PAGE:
Investment and Uncertainty: Precipitating the Great Depression in the United States

20 Pages Posted: 17 Jan 2007

See all articles by David Greasley

David Greasley

University of Edinburgh

Jakob B. Madsen

University of Copenhagen - Department of Economics

Abstract

A severe collapse of fixed capital formation distinguished the onset of the Great Depression from other investment downturns between the world wars. Using a model estimated for the years 1890-2000, we show that the expected profitability of capital measured by Tobin's q, and the uncertainty surrounding expected profits indicated by share price volatility, were the chief influences on investment levels, and that heightened share price volatility played the dominant role in the crucial investment collapse in 1930. Investment did not simply follow the downward course of income at the onset of the depression: rather, its slump helped to propel the wider collapse.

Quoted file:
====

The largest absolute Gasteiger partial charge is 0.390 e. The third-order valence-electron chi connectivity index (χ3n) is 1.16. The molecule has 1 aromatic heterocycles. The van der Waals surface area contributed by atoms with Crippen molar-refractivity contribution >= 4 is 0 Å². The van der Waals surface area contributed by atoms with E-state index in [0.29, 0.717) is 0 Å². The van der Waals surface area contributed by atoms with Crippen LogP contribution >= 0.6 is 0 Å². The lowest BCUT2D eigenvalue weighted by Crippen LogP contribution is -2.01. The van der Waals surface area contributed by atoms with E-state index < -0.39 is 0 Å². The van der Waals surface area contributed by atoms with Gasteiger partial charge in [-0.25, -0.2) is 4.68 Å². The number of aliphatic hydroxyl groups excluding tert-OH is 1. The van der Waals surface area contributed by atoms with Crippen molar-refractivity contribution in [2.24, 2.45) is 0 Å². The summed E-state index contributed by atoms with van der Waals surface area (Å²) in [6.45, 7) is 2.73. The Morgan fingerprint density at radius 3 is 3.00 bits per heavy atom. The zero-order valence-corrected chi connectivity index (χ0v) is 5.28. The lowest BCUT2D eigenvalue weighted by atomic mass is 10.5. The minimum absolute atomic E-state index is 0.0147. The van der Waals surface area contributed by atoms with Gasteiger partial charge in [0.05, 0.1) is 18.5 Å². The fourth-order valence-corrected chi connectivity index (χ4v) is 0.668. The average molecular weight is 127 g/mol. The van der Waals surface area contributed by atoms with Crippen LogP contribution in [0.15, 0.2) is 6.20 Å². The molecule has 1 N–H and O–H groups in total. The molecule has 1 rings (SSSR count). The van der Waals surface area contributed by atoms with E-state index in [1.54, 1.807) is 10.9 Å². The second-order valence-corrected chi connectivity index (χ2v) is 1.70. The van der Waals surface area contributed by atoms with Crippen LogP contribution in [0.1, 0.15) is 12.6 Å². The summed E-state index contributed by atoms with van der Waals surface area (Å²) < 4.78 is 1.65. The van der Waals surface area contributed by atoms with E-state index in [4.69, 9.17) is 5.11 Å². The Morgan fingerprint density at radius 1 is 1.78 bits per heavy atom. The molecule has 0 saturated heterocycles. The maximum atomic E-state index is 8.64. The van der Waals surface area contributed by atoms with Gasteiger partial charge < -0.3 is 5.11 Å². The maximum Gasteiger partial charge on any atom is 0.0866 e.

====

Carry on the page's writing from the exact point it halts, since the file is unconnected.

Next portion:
Suggested Citation

Greasley, David and Madsen, Jakob Bruechner, Investment and Uncertainty: Precipitating the Great Depression in the United States. Economica, Vol. 73, No. 291, pp. 393-412, August 2006, Available at SSRN: https://ssrn.com/abstract=918581 or http://dx.doi.org/10.1111/j.1468-0335.2006.00505.x

David Greasley (Contact Author)

University of Edinburgh ( email )

Old College
South Bridge
Edinburgh, Scotland EH8 9JY
United Kingdom

Jakob Bruechner Madsen

University of Copenhagen - Department of Economics ( email )

Øster Farimagsgade 5
Bygning 26
1353 Copenhagen K.
Denmark

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